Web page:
“My grandma, my mom would get kind of stressed out about it (and say) ‘Well, what am I going to cook for you?’’ Nunez said.
Despite this, Nunez said the challenges helped her family realize that cooking is simply better together and that maybe an “I love you” can also be translated to “Let’s make dinner.”
Although they haven’t quite perfected mushroom tacos and they’re still dabbling with tofu tacos, Nunez said the effort is what matters most.
“It just means a lot to me to have my parents supportive about it,” Nunez said. “It’s really touching that they care so much about me that they’re willing to learn a lot of new things that were foreign.”
Food continues to be a love language for Nunez and her family. It just looks more green and less lean.
“We’ve been able to create kinds of new foods that have helped me still connect to my family like they’re still Mexican food,” Nunez said. “I don’t feel like I’m severed from my culture. I still feel connected to my family and my culture through the food.”
Tacos and traditions look a little different at Sergio Tamez’s food truck. Sure, food lovers can order the usual kind of tacos — sizzling carne asada tacos, fiery fajita tacos and even crunchy chicharones.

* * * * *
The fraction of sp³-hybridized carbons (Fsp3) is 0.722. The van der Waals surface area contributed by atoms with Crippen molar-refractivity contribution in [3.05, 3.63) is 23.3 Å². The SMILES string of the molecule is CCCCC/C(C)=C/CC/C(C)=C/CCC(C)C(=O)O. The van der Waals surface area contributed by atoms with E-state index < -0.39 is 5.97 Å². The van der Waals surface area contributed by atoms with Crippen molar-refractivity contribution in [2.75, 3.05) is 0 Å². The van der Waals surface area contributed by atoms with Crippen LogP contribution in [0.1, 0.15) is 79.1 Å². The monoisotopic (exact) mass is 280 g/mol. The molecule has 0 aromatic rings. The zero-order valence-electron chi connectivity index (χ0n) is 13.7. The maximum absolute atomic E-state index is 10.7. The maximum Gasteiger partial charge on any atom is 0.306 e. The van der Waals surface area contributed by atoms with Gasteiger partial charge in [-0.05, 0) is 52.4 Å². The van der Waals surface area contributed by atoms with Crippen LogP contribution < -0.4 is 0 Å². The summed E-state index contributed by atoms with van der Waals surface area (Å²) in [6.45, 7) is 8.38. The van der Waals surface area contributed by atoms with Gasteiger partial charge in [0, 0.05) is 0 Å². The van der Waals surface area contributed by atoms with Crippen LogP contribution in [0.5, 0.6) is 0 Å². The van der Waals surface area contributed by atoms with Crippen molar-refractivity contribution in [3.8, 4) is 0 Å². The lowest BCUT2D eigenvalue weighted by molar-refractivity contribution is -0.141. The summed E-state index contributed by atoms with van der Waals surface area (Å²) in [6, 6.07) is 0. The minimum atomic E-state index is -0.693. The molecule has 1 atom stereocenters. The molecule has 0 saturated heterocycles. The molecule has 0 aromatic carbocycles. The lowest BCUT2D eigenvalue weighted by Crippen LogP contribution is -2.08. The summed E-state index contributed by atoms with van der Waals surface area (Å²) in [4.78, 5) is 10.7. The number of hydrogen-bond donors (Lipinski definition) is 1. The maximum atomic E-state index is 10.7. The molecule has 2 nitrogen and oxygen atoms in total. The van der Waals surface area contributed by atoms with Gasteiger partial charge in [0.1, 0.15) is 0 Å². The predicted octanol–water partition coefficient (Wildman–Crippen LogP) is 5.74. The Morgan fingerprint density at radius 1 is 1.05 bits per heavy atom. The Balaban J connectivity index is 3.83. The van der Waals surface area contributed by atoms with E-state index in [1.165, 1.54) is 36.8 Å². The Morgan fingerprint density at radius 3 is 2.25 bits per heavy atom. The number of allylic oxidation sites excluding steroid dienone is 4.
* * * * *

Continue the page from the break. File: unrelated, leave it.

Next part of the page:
But, inside the tacos, is anything but traditional. Every option on Nissi Vegan Mexican Cusine’s menu is completely plant-based. The “meat” is a soy protein Tamez makes homemade—even their queso is vegan.
In a culture where sometimes an “I love you” is said through a home cooked meal, Tamez understands the impact traditional Mexican food can have on people’s lives. He said it’s part of the reason why he and his wife opened up their food truck.
When him and his wife moved from Dallas to Austin and started their vegan journey, they couldn’t find any food that checked all three boxes — good, vegan AND authentic.
“We started going vegan and we had a hard time finding places that were authentic, or, you know, something that was something that we liked,” Tamez said. We kind of are picky eaters.”
Inspired by their family’s cooking and their own passion for it, Tamez and his wife took matters into their own hands and started the food truck in 2018.